A recent posting by David Blanchard in his Industry Week blog Chain Reactions commented on Chrysler’s recent decision to cancel its contract with Tier One supplier Plastech, which not only caused Plastech to file for bankruptcy protection, but also required Chrysler to temporarily shut down production at four of its own final assembly plants.  David references the past history of efforts by former Chrysler executive Thomas Stallkamp to initiate a multi-year initiative of strategic collaboration among its suppliers, similar to an Americanized version of Toyota’s kiretsu framework, and how this apparent new era of Bob Nardelli, so completely eradicates these efforts.

I could not agree more.

Any management professional who studies companies that truly manifest both innovative, as well as industry competitive supply chain will soon come to understand that the majority of these companies view their suppliers as an integral part of the fabric of their overall value-chain network.  As such, these suppliers contribute to innovation and reap the same rewards as their customers.  If cost reduction is a goal, it is a shared goal. The same is true in product innovation.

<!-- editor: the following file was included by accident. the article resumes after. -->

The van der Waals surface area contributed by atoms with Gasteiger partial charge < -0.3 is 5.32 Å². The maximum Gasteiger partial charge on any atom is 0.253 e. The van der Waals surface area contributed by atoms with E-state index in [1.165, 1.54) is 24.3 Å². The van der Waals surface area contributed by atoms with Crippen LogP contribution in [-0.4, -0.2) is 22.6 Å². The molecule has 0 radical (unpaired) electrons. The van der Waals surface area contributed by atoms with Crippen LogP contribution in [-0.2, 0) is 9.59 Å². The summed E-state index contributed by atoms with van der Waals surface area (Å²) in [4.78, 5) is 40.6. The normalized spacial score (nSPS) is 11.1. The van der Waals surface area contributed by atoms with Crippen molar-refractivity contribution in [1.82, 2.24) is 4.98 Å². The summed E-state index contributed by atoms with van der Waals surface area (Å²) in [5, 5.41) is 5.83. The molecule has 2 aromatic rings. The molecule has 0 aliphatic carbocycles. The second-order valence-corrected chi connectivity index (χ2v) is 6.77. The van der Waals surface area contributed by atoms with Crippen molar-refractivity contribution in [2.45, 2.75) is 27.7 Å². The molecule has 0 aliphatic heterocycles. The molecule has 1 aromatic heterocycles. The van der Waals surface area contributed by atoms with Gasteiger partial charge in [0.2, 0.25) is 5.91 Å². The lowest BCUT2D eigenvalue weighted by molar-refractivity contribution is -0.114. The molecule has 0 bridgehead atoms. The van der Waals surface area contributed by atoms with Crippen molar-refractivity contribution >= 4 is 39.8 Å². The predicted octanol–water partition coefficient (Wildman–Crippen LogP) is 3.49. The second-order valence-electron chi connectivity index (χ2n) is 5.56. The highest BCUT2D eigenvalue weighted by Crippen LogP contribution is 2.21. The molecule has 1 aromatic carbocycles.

But, as an industry observer, it’s still amazing how this tenet escapes certain North American automotive OEMs.  Is it any revelation that so many of the North America OEMs now find their Tier One suppliers have either filed for bankruptcy, seek private equity funding, or have just gone away. I read a statistic about two years ago that up to $50 billion in Tier one automotive assets was for sale, while private equity waited to pounce. Certainly there are issues of legacy of high health care, pension and other labor costs, but solutions have taken far too long.

Now some of you out there would argue that these are the natural forces of the market at work, and if these companies could not compete, they should go away.  But many foreign manufacturers (Toyota, Honda, Hyundai, Kia, and others) have a successful and growing manufacturing and market presence in North America.  They have transplanted the tenets of supplier collaboration to all of their global value-chains. The evolving auto manufacturers in China and India are showing an eagerness to also mature their supplier collaboration practices.

Perhaps Mr. Nardelli and Chrysler’s new management team need to understand that running a company, including its value-chain purely by the numbers, at the expense of valued suppliers, is a very short sighted strategy.